This book not only contains a universe of images that attempt the monumental task to define American violence, but also a collection of words, by and collated by its author, that illuminate one of the most pressing social and political issues of our time. This text is simultaneously so deeply personal and so deeply theoretical, its exploration of the meaning and consequences of race, that its implications can’t be ignored; we need to constantly be pressing to resist longstanding realities. We need to resist the comfort and delusion that maintains a status quo. This book reminds me to never get comfortable, that art is worth making, and each picture, both found and made, continues to inspire new connections of meaning, despite the very tenuous nature of our social fabric.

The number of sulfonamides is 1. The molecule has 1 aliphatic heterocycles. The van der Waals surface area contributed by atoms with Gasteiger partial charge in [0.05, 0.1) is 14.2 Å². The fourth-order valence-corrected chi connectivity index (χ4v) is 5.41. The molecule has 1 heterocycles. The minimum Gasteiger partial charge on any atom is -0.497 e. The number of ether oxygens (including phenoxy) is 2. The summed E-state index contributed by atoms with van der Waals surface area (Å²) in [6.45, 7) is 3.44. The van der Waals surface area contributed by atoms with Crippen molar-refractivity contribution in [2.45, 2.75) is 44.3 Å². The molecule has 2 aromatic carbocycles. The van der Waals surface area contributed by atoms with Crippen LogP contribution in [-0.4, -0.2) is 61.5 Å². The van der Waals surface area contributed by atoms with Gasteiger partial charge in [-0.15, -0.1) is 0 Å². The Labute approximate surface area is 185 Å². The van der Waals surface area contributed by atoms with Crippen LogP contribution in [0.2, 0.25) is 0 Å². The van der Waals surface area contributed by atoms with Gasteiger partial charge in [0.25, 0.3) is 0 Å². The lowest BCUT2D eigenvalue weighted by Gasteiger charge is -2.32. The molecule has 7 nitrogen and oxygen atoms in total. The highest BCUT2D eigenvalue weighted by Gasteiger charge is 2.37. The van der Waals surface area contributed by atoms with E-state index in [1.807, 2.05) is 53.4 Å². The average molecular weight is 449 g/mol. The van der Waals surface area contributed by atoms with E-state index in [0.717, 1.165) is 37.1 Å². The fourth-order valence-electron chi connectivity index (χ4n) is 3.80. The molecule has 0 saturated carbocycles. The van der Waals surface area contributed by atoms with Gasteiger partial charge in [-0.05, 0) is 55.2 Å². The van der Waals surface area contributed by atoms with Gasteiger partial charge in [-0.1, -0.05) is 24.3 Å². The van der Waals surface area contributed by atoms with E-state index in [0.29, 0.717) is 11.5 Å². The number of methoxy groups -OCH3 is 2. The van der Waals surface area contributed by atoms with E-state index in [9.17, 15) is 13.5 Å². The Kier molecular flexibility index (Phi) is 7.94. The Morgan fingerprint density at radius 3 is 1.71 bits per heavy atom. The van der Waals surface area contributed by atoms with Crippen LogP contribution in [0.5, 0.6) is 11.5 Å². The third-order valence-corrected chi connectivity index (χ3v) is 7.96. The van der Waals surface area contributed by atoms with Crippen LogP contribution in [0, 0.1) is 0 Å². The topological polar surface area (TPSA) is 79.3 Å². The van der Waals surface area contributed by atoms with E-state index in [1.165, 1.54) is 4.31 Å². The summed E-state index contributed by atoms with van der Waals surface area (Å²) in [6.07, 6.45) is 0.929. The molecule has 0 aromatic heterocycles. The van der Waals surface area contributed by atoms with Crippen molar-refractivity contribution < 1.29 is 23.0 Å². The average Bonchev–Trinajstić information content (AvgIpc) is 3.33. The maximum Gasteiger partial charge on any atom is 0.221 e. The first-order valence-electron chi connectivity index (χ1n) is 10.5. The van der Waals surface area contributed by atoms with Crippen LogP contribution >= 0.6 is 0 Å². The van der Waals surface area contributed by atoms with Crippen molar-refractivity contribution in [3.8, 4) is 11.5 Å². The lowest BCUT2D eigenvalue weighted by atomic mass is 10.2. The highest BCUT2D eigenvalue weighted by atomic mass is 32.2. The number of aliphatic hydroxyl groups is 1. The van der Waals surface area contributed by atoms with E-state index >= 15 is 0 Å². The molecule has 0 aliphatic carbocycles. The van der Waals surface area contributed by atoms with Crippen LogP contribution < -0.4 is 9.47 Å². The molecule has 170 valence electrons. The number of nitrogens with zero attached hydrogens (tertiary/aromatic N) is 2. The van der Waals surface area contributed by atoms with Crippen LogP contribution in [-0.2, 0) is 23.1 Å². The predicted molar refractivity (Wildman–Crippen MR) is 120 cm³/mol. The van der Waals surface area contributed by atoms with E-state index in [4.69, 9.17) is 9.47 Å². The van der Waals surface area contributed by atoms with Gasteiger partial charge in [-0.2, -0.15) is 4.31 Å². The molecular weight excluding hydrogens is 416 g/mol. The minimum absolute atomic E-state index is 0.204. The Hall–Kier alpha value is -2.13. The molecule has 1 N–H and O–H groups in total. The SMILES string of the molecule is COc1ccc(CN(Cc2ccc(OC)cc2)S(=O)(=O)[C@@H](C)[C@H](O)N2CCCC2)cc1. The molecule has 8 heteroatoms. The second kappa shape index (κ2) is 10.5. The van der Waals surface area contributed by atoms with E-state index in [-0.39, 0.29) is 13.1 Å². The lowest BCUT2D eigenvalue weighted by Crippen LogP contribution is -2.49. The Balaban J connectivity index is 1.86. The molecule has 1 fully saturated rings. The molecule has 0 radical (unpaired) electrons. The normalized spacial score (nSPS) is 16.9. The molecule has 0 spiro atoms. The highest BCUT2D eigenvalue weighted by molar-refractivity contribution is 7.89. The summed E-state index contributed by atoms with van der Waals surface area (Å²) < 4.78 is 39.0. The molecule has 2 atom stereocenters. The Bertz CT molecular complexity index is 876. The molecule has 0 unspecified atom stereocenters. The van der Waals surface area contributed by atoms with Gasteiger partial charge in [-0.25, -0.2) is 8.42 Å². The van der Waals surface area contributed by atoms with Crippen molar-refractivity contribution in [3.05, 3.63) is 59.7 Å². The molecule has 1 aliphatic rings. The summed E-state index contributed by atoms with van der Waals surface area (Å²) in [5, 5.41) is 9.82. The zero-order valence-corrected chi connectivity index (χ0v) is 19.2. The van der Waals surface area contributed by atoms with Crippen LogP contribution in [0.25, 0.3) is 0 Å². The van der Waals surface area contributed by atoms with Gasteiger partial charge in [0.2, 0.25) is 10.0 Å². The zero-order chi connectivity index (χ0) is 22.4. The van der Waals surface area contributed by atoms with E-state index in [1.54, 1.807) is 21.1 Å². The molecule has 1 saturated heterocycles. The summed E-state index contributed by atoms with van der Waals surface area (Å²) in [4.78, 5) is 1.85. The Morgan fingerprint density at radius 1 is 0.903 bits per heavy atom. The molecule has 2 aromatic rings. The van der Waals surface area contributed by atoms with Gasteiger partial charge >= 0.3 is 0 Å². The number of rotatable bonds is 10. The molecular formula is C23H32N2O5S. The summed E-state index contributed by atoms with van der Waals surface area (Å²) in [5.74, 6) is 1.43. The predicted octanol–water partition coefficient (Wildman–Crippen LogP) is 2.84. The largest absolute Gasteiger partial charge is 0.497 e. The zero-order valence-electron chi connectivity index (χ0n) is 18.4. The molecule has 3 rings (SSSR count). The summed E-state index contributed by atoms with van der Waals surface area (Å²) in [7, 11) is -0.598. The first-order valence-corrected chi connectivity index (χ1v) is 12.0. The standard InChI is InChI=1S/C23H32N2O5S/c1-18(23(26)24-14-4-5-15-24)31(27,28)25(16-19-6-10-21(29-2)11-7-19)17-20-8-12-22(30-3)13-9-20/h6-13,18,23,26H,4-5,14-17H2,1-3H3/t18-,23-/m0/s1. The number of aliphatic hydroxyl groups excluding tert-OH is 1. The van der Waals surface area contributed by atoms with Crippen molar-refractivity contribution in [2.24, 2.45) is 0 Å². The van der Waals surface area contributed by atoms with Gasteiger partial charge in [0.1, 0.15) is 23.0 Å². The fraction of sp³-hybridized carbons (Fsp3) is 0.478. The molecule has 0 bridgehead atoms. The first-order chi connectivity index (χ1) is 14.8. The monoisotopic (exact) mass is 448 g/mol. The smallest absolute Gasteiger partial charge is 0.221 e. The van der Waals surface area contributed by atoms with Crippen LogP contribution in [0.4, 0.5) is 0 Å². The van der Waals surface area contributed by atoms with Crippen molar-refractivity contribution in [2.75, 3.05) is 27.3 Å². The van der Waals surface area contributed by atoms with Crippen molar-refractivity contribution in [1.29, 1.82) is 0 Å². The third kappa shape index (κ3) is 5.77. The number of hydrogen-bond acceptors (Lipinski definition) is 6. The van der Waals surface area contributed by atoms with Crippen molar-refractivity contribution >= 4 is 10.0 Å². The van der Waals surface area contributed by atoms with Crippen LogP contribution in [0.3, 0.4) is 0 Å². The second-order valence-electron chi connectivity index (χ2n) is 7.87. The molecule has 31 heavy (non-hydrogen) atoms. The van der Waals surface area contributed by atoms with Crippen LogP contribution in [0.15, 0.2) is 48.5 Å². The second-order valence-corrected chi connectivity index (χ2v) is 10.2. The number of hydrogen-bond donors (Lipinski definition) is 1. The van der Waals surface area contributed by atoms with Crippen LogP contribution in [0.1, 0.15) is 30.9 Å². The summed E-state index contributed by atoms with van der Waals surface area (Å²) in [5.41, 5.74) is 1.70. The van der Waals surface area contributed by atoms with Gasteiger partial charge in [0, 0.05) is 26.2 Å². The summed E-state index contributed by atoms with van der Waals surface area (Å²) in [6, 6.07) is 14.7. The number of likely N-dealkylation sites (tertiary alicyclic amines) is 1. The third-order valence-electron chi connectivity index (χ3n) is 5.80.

Daniel Shea was born in Washington, DC in 1985. He has a BFA from the Maryland Institute College of Art (2007) and an MFA from the University of Illinois at Chicago (2013). His work has been exhibited internationally and he has published numerous books, including 43-35 10th Street (2018), Warehouse Condo (2016), and Blisner Ill (2012 and 2014). He is the winner of the 12th Foam Paul Huf Award (2018), which is awarded annually by an international jury to talented photographers under the age of 35. Shea is represented by Webber Gallery in London and Andrew Rafacz Gallery in Chicago. He lives and works in New York. danielpshea.com